What you need to know:
- The difficulty faced by the security agencies can largely be attributed to the lack of cooperation with the local communities in the region.
- The goals of community policing significantly deviate from the military goal of seeking out and destroying the enemy.
The increased cases of killings, deaths and run-away arson in the North Rift over the past few weeks led to the deployment of the Kenya Defence Forces to restore law and order.
The move, however, raises pertinent questions. What is the capacity of the police to thwart lawlessness in Baringo, West Pokot, Elgeyo Marakwet and Laikipia counties?
What has been the effect of community policing in preventing such violence in the region?
While community policing draws heavily on the importance of relationships between the police and the community, the concurrent deployment of military in such situations may be undermining those relationships.
The government has increased efforts to tackle insecurity in the North Rift region.
It has deployed additional security agents and increased resources allocated to the security agencies.
With the elections fast approaching, the government has in addition to ordering the deployment of KDF forces and 255 Kenya Police Reservists (KPRs) in the Kerio Valley, unveiled modern police vehicles including mine-resistant personnel carriers and armoured personnel carriers, as part of a modernisation programme for the police that has seen the deployment of 2,200 police vehicles in the first two phases.
However, these efforts are unlikely to be more effective than those before it.
This is because they do not address the perennial problem causing insecurity in the region — lack of community involvement.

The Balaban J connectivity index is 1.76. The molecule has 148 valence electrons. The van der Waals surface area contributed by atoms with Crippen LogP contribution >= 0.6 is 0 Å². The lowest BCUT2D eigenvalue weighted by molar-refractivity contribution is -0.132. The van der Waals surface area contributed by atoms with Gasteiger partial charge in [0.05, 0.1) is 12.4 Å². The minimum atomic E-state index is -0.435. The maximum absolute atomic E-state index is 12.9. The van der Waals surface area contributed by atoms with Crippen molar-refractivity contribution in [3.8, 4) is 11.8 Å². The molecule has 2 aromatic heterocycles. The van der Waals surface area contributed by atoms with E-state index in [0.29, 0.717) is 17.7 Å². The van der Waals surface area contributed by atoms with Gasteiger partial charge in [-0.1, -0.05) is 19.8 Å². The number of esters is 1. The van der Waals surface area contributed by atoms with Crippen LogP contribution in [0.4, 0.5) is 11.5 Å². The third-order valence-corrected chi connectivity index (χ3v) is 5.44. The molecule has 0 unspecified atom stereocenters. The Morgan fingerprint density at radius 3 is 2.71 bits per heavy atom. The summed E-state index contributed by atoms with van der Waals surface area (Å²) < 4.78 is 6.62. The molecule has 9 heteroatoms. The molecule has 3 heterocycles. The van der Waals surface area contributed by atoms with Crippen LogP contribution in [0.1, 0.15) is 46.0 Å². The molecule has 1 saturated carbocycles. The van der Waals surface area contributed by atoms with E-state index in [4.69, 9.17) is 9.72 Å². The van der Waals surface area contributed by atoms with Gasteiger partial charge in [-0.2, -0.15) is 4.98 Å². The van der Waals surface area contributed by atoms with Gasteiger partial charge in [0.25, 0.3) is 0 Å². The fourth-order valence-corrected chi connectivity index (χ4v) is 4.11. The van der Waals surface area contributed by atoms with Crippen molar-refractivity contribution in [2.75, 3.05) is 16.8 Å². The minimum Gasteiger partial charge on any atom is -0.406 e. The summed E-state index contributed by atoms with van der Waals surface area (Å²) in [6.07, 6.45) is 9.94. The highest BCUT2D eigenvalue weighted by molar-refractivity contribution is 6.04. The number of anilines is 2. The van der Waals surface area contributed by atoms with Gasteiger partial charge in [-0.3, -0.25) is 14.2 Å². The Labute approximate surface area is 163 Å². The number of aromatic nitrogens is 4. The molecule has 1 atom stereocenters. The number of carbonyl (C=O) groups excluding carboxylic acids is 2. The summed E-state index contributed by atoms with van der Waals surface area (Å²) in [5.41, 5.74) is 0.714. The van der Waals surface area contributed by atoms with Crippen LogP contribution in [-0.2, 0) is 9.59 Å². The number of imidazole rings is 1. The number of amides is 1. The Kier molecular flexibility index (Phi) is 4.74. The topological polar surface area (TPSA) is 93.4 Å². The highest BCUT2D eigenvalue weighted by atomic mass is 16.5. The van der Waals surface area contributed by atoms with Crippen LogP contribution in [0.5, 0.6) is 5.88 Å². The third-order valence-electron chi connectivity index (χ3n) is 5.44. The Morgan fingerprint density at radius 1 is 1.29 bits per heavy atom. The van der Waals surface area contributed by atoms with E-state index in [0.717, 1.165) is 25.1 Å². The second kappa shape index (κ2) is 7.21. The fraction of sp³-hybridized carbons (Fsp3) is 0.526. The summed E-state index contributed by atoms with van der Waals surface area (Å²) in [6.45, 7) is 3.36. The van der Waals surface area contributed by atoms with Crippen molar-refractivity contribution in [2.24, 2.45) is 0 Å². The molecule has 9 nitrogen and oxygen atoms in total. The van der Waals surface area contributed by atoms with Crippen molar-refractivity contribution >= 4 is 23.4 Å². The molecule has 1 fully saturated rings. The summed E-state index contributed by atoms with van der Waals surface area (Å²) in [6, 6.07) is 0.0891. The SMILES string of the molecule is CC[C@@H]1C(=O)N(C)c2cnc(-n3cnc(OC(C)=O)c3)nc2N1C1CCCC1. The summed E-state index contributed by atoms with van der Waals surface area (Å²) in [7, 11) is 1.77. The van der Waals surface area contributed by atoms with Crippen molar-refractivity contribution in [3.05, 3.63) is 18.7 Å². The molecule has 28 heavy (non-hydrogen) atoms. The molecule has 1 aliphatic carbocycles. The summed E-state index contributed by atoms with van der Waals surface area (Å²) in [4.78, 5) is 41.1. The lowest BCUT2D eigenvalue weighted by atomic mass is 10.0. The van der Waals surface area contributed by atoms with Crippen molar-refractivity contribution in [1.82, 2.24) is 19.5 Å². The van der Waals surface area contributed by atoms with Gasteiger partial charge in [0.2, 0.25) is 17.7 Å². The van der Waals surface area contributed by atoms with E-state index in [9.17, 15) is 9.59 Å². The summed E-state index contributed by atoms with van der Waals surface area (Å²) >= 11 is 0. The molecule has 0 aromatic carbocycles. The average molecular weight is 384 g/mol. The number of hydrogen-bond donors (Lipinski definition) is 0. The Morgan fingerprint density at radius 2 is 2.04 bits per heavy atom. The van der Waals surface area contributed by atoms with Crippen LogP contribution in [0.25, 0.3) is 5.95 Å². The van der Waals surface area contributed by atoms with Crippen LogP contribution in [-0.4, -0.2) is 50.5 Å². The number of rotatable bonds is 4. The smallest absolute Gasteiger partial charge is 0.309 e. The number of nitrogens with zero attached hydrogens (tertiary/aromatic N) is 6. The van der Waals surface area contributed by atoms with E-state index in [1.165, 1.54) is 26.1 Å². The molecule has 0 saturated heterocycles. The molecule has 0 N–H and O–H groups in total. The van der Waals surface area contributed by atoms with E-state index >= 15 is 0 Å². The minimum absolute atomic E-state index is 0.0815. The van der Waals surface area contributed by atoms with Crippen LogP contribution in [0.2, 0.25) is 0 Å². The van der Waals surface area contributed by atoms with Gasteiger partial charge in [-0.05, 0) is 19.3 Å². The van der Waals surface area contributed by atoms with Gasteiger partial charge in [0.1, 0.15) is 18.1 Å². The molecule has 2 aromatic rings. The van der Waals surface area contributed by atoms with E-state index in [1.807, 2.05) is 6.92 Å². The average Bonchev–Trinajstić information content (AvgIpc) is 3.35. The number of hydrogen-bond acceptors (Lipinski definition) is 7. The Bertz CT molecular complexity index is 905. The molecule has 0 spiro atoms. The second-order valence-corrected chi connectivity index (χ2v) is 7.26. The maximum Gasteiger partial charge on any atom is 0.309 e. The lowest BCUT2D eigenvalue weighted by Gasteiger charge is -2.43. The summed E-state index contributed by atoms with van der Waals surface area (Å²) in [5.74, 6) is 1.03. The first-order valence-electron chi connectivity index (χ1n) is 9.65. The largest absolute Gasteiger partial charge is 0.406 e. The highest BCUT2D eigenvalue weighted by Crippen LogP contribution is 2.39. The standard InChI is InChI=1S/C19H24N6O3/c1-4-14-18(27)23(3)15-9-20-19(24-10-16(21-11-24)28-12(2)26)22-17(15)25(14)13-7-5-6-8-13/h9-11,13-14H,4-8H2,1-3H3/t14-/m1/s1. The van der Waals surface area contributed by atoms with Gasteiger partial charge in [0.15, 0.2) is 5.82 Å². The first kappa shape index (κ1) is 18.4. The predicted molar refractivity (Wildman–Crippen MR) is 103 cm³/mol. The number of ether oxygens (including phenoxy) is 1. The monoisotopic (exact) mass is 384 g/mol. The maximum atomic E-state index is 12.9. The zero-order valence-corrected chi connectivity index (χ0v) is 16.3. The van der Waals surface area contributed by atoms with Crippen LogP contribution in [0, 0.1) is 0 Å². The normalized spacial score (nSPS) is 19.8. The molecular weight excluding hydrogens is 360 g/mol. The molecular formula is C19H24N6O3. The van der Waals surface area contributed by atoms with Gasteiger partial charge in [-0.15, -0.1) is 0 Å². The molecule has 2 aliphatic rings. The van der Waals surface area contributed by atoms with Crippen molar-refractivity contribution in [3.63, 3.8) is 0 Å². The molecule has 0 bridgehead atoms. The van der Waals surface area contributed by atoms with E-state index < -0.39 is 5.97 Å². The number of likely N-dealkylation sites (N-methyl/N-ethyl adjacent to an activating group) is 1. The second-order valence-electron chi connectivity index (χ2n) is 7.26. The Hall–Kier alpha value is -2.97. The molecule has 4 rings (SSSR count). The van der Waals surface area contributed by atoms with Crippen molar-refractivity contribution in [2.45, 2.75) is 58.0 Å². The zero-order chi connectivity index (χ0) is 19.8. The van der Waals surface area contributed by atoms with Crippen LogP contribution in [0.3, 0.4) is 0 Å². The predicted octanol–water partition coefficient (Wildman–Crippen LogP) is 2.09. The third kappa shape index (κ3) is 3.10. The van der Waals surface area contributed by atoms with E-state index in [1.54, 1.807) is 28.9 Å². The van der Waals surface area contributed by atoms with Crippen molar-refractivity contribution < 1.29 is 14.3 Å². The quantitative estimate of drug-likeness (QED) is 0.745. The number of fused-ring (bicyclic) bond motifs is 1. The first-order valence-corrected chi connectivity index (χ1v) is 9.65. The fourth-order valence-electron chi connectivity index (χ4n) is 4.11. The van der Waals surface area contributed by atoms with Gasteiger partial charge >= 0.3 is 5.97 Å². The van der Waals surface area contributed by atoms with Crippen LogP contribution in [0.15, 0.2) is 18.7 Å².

The difficulty faced by the security agencies can largely be attributed to the lack of cooperation with the local communities in the region.
The security agencies have faced strong retaliation from raiders and have themselves been targeted, the worst being the Baragoi and Kapedo police massacres in 2012 and 2014 respectively.
The goals of community policing significantly deviate from the military goal of seeking out and destroying the enemy.
Studies show that militarisation not only causes a civilian-police strain but also causes the civilians to see police as an enemy.
The use of military equipment by the police, under the modernisation programme, is not policing but a form of militarisation.
A more effective solution would be to strengthen community policing.
The community policing model takes a progressive approach aimed at reducing crime and making communities safer.
This is achieved through law enforcement officials involving the communities and seeking their assistance to monitor and prevent crime, especially through crime reporting.
However, the community policing model needs to be strengthened for better implementation.
First, the National Task Force on Community Policing ought to ensure that the concept of community policing in the Kenyan context is clarified and the roles of different players properly outlined.
Second, the institutional capacity to implement community policing initiatives should be strengthened through provision of adequate resources.
Moreover, a performance measurement framework for police officers should be developed to measure the quality of their engagement with the community.
In light of the search for sustainable solutions to insecurity in the North Rift and other regions, investment in community policing is a more productive use of resources.
Community involvement in security is, in addition to being a constitutional requirement, an indispensable asset to security agents.
Brian Kimari and Joash Moitui are Junior Research Fellows at the Centre for Human Rights and Policy Studies